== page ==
Solitude

As I walked down the beach on what is my second wellbeing walk, I noticed a stark difference between today and yesterday’s walk.
Yesterday, there were three people swimming (crazy fools), two people walking past, three sitting watching waves, and a grandparent taking his two young children to play in the sand and the wind.
Today, there was no one.
Well.
Not entirely true.
There was me.
At the half way point, there was no one in front of me all the way to the pier (my turn around point). I looked back. No one to be seen.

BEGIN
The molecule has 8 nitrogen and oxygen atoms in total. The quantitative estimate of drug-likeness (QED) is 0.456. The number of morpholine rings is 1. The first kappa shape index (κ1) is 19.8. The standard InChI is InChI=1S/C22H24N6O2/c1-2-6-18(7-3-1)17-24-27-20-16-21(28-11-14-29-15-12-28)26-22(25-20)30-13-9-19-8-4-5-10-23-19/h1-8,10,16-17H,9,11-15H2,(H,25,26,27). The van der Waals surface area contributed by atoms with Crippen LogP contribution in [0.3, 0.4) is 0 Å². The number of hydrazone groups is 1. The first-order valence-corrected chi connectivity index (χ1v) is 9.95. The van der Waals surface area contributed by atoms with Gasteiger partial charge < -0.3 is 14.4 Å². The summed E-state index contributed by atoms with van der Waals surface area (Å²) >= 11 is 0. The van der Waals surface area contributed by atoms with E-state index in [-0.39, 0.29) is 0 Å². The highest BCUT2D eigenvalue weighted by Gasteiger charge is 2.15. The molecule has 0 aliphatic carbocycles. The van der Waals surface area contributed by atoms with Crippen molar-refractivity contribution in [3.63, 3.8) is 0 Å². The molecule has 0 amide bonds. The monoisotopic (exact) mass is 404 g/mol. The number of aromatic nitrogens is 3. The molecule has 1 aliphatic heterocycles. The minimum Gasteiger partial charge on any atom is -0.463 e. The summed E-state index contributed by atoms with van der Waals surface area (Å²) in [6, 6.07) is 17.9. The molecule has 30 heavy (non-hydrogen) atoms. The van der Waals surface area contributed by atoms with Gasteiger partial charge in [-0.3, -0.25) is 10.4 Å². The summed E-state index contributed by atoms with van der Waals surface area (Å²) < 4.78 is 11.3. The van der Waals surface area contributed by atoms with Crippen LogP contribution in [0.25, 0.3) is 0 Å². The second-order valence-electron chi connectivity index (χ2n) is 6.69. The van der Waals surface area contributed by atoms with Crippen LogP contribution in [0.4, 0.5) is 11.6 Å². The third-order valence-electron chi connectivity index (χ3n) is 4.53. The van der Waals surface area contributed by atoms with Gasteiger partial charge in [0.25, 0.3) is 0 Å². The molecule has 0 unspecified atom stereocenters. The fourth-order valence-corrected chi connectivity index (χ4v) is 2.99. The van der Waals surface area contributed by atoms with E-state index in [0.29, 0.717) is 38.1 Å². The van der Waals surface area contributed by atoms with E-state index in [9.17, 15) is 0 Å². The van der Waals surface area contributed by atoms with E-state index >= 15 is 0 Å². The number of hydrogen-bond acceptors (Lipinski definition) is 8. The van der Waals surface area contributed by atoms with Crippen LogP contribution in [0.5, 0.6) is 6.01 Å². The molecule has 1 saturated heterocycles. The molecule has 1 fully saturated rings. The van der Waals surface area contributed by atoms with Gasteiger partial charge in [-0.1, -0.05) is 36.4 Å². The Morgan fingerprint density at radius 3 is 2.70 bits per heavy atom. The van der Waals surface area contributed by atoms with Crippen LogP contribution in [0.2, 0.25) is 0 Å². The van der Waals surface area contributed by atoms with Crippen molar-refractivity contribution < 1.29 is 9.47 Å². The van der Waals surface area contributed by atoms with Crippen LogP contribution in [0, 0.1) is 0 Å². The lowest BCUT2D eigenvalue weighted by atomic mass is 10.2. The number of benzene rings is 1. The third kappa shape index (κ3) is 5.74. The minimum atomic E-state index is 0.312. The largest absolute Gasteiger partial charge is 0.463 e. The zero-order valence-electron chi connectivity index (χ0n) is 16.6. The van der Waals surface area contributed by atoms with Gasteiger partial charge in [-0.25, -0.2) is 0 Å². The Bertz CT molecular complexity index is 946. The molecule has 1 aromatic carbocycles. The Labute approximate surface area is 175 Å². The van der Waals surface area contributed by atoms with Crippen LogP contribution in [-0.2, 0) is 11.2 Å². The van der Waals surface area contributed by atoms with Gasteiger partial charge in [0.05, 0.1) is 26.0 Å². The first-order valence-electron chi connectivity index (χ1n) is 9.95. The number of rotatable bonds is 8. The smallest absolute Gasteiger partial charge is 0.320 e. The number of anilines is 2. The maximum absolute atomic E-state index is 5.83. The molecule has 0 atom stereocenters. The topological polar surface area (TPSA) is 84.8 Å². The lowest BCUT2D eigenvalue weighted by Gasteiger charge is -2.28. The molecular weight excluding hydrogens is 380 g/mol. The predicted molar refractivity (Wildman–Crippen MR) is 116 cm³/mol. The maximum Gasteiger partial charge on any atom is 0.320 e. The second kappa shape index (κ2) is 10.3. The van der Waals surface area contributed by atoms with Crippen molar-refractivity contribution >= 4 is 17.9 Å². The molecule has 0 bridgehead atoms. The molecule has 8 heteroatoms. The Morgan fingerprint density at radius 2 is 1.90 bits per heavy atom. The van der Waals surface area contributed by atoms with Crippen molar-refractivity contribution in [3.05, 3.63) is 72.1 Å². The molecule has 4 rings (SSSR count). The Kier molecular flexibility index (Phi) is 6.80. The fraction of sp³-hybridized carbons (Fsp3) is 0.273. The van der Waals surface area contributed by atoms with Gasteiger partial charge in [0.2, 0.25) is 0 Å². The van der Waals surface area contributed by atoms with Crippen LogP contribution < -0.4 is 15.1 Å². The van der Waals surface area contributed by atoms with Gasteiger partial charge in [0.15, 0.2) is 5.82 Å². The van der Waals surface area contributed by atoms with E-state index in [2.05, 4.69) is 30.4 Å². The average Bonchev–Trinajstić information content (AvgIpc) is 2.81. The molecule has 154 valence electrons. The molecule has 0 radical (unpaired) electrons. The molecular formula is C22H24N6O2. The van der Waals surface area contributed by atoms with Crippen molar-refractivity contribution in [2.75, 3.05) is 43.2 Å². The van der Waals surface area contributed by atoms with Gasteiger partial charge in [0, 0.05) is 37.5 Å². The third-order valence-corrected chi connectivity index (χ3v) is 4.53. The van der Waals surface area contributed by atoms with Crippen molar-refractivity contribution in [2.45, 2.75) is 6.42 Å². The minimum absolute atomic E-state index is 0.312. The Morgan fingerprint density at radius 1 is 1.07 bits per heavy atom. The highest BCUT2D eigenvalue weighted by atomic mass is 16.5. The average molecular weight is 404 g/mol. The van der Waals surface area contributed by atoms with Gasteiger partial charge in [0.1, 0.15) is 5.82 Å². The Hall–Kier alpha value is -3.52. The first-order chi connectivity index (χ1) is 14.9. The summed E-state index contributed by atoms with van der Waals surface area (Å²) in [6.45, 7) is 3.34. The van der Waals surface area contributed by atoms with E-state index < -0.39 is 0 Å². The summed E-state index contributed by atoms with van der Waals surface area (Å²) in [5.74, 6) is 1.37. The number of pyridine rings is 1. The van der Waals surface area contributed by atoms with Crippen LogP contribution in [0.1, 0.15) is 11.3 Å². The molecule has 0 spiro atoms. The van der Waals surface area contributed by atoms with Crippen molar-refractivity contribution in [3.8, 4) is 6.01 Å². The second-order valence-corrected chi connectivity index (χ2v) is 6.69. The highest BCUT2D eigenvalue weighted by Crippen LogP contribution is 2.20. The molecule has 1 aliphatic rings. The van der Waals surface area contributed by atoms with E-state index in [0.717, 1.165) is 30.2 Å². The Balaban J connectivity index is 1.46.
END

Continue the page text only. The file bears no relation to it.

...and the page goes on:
I was alone.
The only soul on the beach.
Solitude.
Yet, I didn’t feel abandoned, high and dry, or left out.
I felt in control of the loneliness. In fact, it didn’t even really feel like loneliness. It felt completely normal. It felt like what I need each day. A bit of me time.
Yet I was thinking that there are definitely times when depression feels like you are the loneliness person in the world, even though I’m surrounded by people; some who I don’t have two minutes for, others who I love deeply. Yet abandoned I felt in those times.
This wasn’t that. At all.

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